(Neuroscience News) Religious people facing life crises rely on emotion-regulation strategies that psychologists also use, a new study finds. They look for positive ways of thinking about hardship, a practice known to psychologists as “cognitive reappraisal.” They also tend to have confidence in their ability to cope with difficulty, a trait called “coping self-efficacy.” Both have been shown to reduce symptoms of anxiety and depression.
(Neuroscience News) For the first time, researchers have provided physiological evidence that a pervasive neuromodulation system – a group of neurons that regulate the functioning of more specialized neurons – strongly influences sound processing in an important auditory region of the brain. The neuromodulator, acetylcholine, may even help the main auditory brain circuitry distinguish speech from noise.
(Neuroscience News) The time period between Thanksgiving and Christmas is characterized by overindulgence. While we tell others that we are eating and drinking in moderation, controlling our spending, and exercising more, in reality, we do the exact opposite. So where does this disconnect come from?
(Neuroscience News) Music prompts strong emotional responses. But it turns out it’s not just the sound, or even the lyrics, that control the emotions we experience.
(Neuroscience News) The membranes surrounding our brains are in a never-ending battle against deadly infections, as germs constantly try to elude watchful immune cells and sneak past a special protective barrier called the meninges. In a study involving mice and human autopsy tissue, researchers at the National Institutes of Health and Cambridge University have shown that some of these immune cells are trained to fight these infections by first spending time in the gut.
(Neuroscience News) When a frightful creature startles you, your brain may activate its fear-processing circuitry, sending your heart racing to help you escape the threat. It’s also the job of the brain’s fear-processing circuits to help you learn from experience to recognize which situations are truly dangerous and to respond appropriately–so if the scare comes from a costumed goblin, you’ll probably recover quickly.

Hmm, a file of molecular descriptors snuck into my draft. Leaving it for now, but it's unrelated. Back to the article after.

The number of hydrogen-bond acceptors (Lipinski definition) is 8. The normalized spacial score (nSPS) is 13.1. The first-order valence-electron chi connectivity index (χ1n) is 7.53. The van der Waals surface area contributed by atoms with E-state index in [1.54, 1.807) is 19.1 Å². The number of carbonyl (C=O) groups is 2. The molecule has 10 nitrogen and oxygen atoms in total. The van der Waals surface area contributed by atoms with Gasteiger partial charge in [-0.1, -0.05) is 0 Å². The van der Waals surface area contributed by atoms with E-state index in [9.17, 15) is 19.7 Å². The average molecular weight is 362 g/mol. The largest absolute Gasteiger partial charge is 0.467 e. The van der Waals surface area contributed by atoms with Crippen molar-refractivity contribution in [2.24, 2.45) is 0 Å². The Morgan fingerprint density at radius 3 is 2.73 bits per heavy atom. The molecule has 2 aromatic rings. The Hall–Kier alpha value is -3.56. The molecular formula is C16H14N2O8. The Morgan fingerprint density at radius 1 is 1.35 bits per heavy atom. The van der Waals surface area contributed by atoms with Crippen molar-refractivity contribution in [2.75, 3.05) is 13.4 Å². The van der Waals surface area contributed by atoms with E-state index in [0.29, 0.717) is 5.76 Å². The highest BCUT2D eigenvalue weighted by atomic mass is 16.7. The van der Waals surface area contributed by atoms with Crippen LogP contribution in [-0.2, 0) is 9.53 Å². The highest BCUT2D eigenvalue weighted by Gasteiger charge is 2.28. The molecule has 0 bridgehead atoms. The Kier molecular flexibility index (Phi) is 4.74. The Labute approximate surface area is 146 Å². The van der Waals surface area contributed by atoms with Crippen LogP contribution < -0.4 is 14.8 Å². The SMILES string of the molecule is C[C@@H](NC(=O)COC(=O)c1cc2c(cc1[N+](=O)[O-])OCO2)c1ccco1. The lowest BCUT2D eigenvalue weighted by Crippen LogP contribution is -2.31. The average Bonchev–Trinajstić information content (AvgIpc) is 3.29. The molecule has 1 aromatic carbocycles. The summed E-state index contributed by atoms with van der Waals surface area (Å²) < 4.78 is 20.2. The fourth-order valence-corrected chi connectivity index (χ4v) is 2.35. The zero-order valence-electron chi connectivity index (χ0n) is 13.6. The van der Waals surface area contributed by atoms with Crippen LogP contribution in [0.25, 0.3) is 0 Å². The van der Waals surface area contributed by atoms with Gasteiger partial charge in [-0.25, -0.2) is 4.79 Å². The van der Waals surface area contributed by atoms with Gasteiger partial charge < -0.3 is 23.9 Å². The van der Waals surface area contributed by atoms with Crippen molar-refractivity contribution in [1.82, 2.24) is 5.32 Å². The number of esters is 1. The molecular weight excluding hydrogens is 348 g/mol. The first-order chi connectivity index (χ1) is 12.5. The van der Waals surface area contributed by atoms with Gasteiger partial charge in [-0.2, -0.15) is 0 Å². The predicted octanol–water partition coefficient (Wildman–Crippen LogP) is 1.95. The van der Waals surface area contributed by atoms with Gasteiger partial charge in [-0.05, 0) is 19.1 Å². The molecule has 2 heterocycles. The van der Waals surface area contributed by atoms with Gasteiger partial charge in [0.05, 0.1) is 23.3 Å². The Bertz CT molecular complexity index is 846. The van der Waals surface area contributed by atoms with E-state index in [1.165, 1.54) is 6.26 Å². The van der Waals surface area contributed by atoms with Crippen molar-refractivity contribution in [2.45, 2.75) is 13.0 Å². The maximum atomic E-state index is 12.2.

(Neuroscience News) One of the main natural components of ayahuasca tea, dimethyltryptamine (DMT), promotes neurogenesis (the formation of new neurons) according to research led by the Complutense University of Madrid (UCM).
(Neuroscience News) Seeking an answer, researchers at CHU Sainte-Justine Hospital and Université de Montréal have made a major discovery in understanding the mechanisms underlying learning and memory formation. Related Programmed Holographic Discs For Physical and Spiritual Health Source – Neuroscience News by Staff Writer, August 26th, 2020 The results of their study are presented today in Nature […]
(Calli McMurray) Neuroimaging reveals our brains combine information from different categories of sensory information to drive abstract knowledge.
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(Neuroscience) In the past, there has been much excitement over research that purported to show a link between changes in a woman’s cycle and how attracted she was to men behaving in different ways. However, research at the University of Göttingen using the largest sample size to date questions these results. The new research showed that shifts in women’s cycles did not affect their preferences for men’s behaviour. The researchers found, however, that when fertile, women found all men slightly more attractive and, irrespective of their hormone cycle, flirtier men were evaluated as being more attractive for sexual relationships but less attractive for long-term relationships. The results were published in Psychological Science.
(Neuroscience News) University of Kent research suggests that men can distinguish between the scents of sexually aroused and non-aroused women.
(Neuroscience News) New insight on the neural processes that drive a desire for revenge during conflict between groups has been published today in the open-access journal eLife.
(UCL) Too much time sitting still – sedentary behavior – is linked to an increased risk of depressive symptoms in adolescents, finds a new UCL-led study.
(Neuroscience News) Maternal factors, such as breast milk, have been shown to affect a baby’s development, and previous animal studies have determined that a carbohydrate, the oligosaccharide 2’FL found in maternal milk, positively influences neurodevelopment. Now, in the first study done in humans, investigators at Children’s Hospital Los Angeles in collaboration with the University of California, San Diego, have shown that 2’FL found in breast milk enhances cognitive development. Findings will be published in PLOS ONE on Feb 12.
(Neuroscience News) Children aged between 10-12 were almost three times as likely to make healthier eating decisions after watching cooking shows that featured healthy foods. Related Parents Beware: Food Causes Nutrition Deficiency: Soda and Fast Food Cripple Brain Development, According to New Study Source – Neuroscience News by Staff Writer, January 3rd 2020 Television programs […]